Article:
While there are a variety of uses for this material, all of them acetylations, the reaction with cellulose to form cellulose acetate is generally the largest commercial application, as mentioned above. For example, this accounts for 75% of BP’s use of acetic anhydride, as mentioned above (BP, 2013, 2014). Most of the remainder is used in the production of aspirin and acetaminophen, the latter sometimes called paracetamol (BP, 2013, 2014).
Cellulose acetate finds use in photographic film coatings, cigarette filters, some diapers, as well as in other specialty coatings (see Figure 4.3). Apparently, Lego building blocks were made from cellulose acetate for several years starting in the late 1940’s.
Fig. 4.3: Cellulose acetate production.
The production of aspirin is now a mature industry, but is one that requires a continuous input of acetic anhydride for the acetylation of salicylic acid (see Figure 4.4). In turn, the acid is produced from phenol, meaning that crude oil becomes the ultimate material source for aspirin.
Fig. 4.4: Production of aspirin.
As can be seen from the production reactions for acetaminophen (see Figure 4.5), the starting materials are now ultimately oil once again, and hydrofluoric acid. Production and use of fluorine compounds are discussed in Chapter 22.
Fig. 4.5: Production of acetaminophen.
4.4 Recycling and reuse
All acetic anhydride is consumed in the production of other chemicals, and thus there are no recycling programs for it. There are also no large-scale recycling projects for the end-use products listed above.
Anhua Group. Website. (Accessed, 23 April 2014, as: http://www.danhua-group.com/pro10e.html).
BP. Website. (Accessed 28 December 2013, as: http://www.bp.com/sectiongenericarticle.do?categoryId=9008844&contentId=7016477)
BP, Acetic anhydride. Website. (Accessed 23 April 2014, as: http://www.bp.com/en/global/corporate/products-and-services/bp-petrochemicals/what-we-do.html).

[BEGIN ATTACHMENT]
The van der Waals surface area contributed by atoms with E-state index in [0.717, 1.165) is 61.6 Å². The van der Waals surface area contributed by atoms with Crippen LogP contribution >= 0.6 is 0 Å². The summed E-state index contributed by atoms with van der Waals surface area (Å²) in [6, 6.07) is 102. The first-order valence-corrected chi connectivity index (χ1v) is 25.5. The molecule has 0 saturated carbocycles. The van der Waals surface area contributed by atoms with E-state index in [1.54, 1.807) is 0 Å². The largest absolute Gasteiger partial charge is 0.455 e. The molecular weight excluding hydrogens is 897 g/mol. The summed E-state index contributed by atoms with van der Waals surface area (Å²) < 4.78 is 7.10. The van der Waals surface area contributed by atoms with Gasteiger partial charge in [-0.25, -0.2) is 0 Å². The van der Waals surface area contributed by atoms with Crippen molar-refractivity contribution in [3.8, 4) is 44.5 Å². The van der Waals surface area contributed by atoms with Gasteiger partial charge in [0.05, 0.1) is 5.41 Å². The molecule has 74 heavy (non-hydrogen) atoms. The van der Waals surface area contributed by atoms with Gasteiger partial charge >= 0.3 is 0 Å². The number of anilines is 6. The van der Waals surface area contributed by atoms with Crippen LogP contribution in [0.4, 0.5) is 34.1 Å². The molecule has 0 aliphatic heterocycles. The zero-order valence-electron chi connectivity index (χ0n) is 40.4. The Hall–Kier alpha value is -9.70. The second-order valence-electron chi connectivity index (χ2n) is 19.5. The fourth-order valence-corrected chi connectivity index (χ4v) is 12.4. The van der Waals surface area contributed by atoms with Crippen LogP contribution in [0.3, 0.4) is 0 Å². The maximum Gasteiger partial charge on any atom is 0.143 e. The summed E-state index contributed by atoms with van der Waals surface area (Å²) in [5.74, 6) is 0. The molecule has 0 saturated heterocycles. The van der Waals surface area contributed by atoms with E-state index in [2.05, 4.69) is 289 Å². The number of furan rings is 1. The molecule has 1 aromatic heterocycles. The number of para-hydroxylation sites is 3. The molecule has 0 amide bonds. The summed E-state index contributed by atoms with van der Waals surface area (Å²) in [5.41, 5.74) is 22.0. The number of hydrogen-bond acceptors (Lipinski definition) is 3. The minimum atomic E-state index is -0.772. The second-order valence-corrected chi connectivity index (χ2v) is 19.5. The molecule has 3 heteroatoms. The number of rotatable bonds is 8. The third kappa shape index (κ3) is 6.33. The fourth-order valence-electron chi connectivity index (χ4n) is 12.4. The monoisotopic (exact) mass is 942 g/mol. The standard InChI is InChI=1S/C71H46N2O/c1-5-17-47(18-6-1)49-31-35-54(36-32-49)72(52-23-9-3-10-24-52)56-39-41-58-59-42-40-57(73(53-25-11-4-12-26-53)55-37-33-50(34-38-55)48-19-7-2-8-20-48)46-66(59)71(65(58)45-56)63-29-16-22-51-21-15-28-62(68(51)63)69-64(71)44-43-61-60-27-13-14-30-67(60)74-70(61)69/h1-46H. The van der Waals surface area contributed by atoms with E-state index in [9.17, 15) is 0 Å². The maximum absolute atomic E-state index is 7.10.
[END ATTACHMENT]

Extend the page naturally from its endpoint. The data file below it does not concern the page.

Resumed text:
Celanese. Website. (Accessed 12 May 2014, as: http://www.celanese.com/cellulose-derivatives/About-Us.aspx).
Eastman Kodak. Website. (Accessed 28 December 2013, as: http://www.eastman.com/Pages/Home.aspx)
Eastman methyl acetate. Website. (Accessed 28 December 2013, as: http://www.eastman.com/Pages/ProductHome.aspx?product=71001121) and acetic anhydride. Website. (Accessed 12 May 2014, as: http://www.eastman.com/Products/Pages/ProductHome.aspx?Product=71016156&list=Chemicals).
IHS Chemical. Website. (Accessed 8 May 2014,as: http://www.ihs.com/products/chemical/planning/ceh/acetic-anhydride.aspx).
International Starch Institute. Website. (Accessed 13 May 2014, as: http://www.starch.dk/isi/applic/E-numbers.htm).
Lux, S.; Winkler, T.; Siebenhofer, M. Synthesis and isolation of methyl acetate through heterogeneous catalysis with liquid/liquid extraction. Website. (Accessed 28 December 2013, as: http://www.iscre.org/iscre21/abstracts/15.pdf)
UNEP OECD SIDS. Website. (Accessed 28 December 2013, as: http://www.chem.unep.ch/ and http://www.chem.unep.ch/irptc/sids/OECDSIDS/sidspub.html)
Wacker. Website. (Accessed 13 May 2014, as: http://www.wacker.com/cms/en/wacker_group/wacker_facts/history/history.jsp).
Zoeller, J. R.; Agreda, V. H.; Cook, S. L.; Lafferty, N. L.; Polichnowski, S. W.; Pond, D. M. Eastman Chemical Company Acetic Anhydride Process, Catal. Today 13, 1 (1992) 73—91.